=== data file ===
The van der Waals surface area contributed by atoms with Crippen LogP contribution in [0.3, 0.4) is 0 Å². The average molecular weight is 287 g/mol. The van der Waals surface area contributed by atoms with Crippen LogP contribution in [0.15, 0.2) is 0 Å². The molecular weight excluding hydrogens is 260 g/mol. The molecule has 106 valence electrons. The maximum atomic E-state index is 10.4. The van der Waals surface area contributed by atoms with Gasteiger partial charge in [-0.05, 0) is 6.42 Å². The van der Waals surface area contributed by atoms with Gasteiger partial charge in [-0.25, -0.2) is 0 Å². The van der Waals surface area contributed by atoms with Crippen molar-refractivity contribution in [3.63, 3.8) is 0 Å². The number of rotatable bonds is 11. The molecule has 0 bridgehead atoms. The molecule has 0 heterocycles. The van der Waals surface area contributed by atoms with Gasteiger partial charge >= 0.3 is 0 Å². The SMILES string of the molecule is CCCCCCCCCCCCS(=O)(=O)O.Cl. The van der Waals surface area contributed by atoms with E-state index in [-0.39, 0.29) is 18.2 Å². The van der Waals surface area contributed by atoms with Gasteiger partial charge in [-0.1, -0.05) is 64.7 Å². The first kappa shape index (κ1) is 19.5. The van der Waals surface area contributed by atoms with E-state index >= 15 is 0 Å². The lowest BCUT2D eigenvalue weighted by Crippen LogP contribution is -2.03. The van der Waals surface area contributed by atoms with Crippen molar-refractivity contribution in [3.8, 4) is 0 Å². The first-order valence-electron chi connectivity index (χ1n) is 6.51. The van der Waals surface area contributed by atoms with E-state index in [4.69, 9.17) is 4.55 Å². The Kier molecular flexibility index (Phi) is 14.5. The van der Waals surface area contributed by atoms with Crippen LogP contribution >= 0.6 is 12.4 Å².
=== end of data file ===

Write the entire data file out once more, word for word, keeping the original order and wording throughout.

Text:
The van der Waals surface area contributed by atoms with Crippen LogP contribution in [0.3, 0.4) is 0 Å². The average molecular weight is 287 g/mol. The van der Waals surface area contributed by atoms with Crippen LogP contribution in [0.15, 0.2) is 0 Å². The molecular weight excluding hydrogens is 260 g/mol. The molecule has 106 valence electrons. The maximum atomic E-state index is 10.4. The van der Waals surface area contributed by atoms with Gasteiger partial charge in [-0.05, 0) is 6.42 Å². The van der Waals surface area contributed by atoms with Gasteiger partial charge in [-0.25, -0.2) is 0 Å². The van der Waals surface area contributed by atoms with Crippen molar-refractivity contribution in [3.63, 3.8) is 0 Å². The number of rotatable bonds is 11. The molecule has 0 bridgehead atoms. The molecule has 0 heterocycles. The van der Waals surface area contributed by atoms with Gasteiger partial charge >= 0.3 is 0 Å². The SMILES string of the molecule is CCCCCCCCCCCCS(=O)(=O)O.Cl. The van der Waals surface area contributed by atoms with E-state index in [-0.39, 0.29) is 18.2 Å². The van der Waals surface area contributed by atoms with Gasteiger partial charge in [-0.1, -0.05) is 64.7 Å². The first kappa shape index (κ1) is 19.5. The van der Waals surface area contributed by atoms with E-state index >= 15 is 0 Å². The lowest BCUT2D eigenvalue weighted by Crippen LogP contribution is -2.03. The van der Waals surface area contributed by atoms with Crippen molar-refractivity contribution in [3.8, 4) is 0 Å². The first-order valence-electron chi connectivity index (χ1n) is 6.51. The van der Waals surface area contributed by atoms with E-state index in [4.69, 9.17) is 4.55 Å². The Kier molecular flexibility index (Phi) is 14.5. The van der Waals surface area contributed by atoms with Crippen LogP contribution >= 0.6 is 12.4 Å².